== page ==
I believe that some of the DC Motor Control Boards have this built in. It may be worth paying extra to have this feature.

All of the experts around here, feel free to correct/add to this... Just my 2 cents.

I do agree (and confirm) absolutelly.

I'm not an expert . . .except for I've spent a time (100 hrs?) developing a software-speed-servo for a cheap DC (hobby) motor.

I've managed to make it work (control speed) in different load conditions (say, simulating different floor grade) although it seems very complicated to control them at low speeds (under 20 rpm). For a position servo you will need such a precise and big gear that, I think, is much more reasonable to use steppers.

If they draw too much current, it could potentially damage the voltage regulator on the Arduino

RoboticsGuy, what if I used a separate voltage Regulator, suppose a 5V voltage regulator that is directly mounted to the motor? And connect the power to that?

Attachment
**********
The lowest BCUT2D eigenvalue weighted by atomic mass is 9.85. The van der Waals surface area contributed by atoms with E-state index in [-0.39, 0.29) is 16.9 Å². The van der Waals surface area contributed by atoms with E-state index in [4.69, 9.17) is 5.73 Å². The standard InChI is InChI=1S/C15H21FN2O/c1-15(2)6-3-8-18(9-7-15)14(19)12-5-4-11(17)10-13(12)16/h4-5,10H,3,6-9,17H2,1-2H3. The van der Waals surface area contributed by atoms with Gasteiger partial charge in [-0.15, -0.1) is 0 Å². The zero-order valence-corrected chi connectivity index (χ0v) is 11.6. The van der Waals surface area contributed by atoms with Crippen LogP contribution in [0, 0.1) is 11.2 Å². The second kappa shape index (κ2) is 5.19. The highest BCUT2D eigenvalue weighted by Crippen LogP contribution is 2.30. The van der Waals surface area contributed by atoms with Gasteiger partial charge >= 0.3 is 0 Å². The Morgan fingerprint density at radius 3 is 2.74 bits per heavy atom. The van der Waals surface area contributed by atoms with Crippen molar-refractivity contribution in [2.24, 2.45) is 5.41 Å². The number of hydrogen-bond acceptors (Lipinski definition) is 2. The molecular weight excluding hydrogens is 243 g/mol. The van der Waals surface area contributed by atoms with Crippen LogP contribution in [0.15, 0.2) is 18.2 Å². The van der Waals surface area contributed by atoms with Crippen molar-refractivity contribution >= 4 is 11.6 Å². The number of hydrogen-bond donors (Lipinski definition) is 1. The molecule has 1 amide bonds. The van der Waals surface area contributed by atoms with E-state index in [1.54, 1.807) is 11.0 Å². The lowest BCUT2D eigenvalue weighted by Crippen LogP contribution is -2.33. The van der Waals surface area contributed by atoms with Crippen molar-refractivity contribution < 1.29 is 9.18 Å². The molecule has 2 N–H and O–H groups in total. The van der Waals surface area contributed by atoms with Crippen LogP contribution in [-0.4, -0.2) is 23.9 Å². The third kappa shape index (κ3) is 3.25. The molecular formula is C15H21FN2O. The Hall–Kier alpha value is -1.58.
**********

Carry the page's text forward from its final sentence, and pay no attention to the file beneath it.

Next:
Or what if I used a resistor to cut down some of the power directly from the Arduino?

Just saying that it won't always burn out if you are careful with it.

s_tanay:
RoboticsGuy, what if I used a separate voltage Regulator, suppose a 5V voltage regulator that is directly mounted to the motor? And connect the power to that?

When you buy the servos also purchase a “BEC” (battery elimination circuit) to use with them. The BEC (or sometimes called a “UBEC”) is just a voltage regulator, but typically a switching type and more efficient than the Arduino’s linear type. They’re cheap and powering servos is what they’re designed for.